Saturday, January 30, 2016

Perils of Rehabbing?

So, I bought an old house (1885) in Hiram, Maine, to rehab - it had not been updated since WWII. The previous owner had passed away.

I hired two guys to help out - by Day 2 they refused to go to the basement, claiming it was "haunted". I had to restrain myself from laughing. I'm not what you would call a believer.

But a couple days later I was working alone, and a hammer sitting on the bench across the room suddenly hit the floor. I though that to be strange, but chalked it up to "natural causes not identified."

A few days later, I kept hearing loud bangs in another room - while I was alone in the house. I was starting to think the guys were not totally whacked out about the place being haunted. But I was not yet ready to capitulate to a belief in ghosts.

This morning changed everything. When I left the house yesterday, all was quiet as I locked up. When I arrived this morning I heard a loud buzzing noise as I approached the house. Thinking the new furnace might be ready to blow up or something, I hurriedly unlocked the door and rushed in. There on the kitchen floor was my pad sander - running!

It takes a bit of pressure to push in the switch to turn it on. And judging by how little sanding damage had been done to the OSB subfloor, it appeared the sander had only been running about an hour.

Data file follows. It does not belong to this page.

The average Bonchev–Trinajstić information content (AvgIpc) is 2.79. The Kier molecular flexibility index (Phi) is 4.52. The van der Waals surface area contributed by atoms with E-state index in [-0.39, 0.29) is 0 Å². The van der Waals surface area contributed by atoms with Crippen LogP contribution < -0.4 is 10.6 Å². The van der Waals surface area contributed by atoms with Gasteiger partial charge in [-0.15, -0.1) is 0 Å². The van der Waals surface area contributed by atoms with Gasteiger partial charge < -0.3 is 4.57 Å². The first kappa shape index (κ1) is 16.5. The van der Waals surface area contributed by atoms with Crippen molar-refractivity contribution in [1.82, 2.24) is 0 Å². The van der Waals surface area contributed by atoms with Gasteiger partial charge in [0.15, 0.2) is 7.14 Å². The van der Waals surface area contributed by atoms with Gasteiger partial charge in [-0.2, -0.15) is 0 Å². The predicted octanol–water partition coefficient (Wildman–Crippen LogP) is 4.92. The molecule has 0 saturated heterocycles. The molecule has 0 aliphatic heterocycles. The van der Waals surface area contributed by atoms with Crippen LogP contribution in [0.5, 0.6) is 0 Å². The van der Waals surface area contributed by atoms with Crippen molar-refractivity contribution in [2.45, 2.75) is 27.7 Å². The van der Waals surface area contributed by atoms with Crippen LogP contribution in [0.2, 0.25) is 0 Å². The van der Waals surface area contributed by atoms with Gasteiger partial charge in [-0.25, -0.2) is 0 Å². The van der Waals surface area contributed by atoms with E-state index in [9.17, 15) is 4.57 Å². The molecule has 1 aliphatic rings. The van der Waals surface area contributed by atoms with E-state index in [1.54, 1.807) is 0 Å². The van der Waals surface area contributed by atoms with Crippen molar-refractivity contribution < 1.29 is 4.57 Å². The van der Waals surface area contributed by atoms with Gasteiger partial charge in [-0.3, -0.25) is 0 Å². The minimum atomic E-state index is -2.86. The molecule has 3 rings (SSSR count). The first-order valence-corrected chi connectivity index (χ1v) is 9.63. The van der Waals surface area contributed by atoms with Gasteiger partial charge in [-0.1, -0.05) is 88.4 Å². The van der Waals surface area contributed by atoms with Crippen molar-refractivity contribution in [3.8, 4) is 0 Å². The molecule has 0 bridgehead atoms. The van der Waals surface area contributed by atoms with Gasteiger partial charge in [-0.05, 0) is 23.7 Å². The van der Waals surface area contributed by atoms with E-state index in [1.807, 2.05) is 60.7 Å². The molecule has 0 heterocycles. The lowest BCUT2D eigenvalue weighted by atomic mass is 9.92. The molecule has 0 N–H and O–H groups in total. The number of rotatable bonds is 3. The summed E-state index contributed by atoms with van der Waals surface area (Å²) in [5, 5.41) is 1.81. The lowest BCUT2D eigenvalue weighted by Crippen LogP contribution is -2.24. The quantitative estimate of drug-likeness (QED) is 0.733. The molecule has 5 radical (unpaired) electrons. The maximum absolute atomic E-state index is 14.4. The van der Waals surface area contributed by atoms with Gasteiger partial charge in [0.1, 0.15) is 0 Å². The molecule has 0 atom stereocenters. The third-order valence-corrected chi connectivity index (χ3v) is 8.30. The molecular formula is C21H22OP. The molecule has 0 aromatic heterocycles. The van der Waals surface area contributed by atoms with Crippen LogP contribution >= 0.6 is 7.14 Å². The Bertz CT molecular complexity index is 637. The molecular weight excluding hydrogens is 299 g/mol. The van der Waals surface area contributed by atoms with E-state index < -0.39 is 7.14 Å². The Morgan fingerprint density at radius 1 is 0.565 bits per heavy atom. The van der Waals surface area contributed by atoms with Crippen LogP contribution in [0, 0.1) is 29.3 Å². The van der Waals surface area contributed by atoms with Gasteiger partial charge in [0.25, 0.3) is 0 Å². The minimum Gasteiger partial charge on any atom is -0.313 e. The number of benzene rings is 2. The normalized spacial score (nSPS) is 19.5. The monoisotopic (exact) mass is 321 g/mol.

But how did it turn on?

OK, so maybe there are "ghosts", and maybe not. I don't know, and as long as they don't hamper the work, I don't really care. But now I find myself jerking up at every sound.

Keeping an open mind. And I will be glad when this place is done!


Saturday, November 23, 2013

ScamsGalore - Reviews of the Major Real Estate Gurus

A new website,, has taken on the formidable task of researching the major real estate "gurus" and providing accurate reviews of their offerings. Unlike many review sites, these reviews were put together from information gleaned from reliable sources like the FTC and BBB, as well as a thorough study of the various offers being promoted.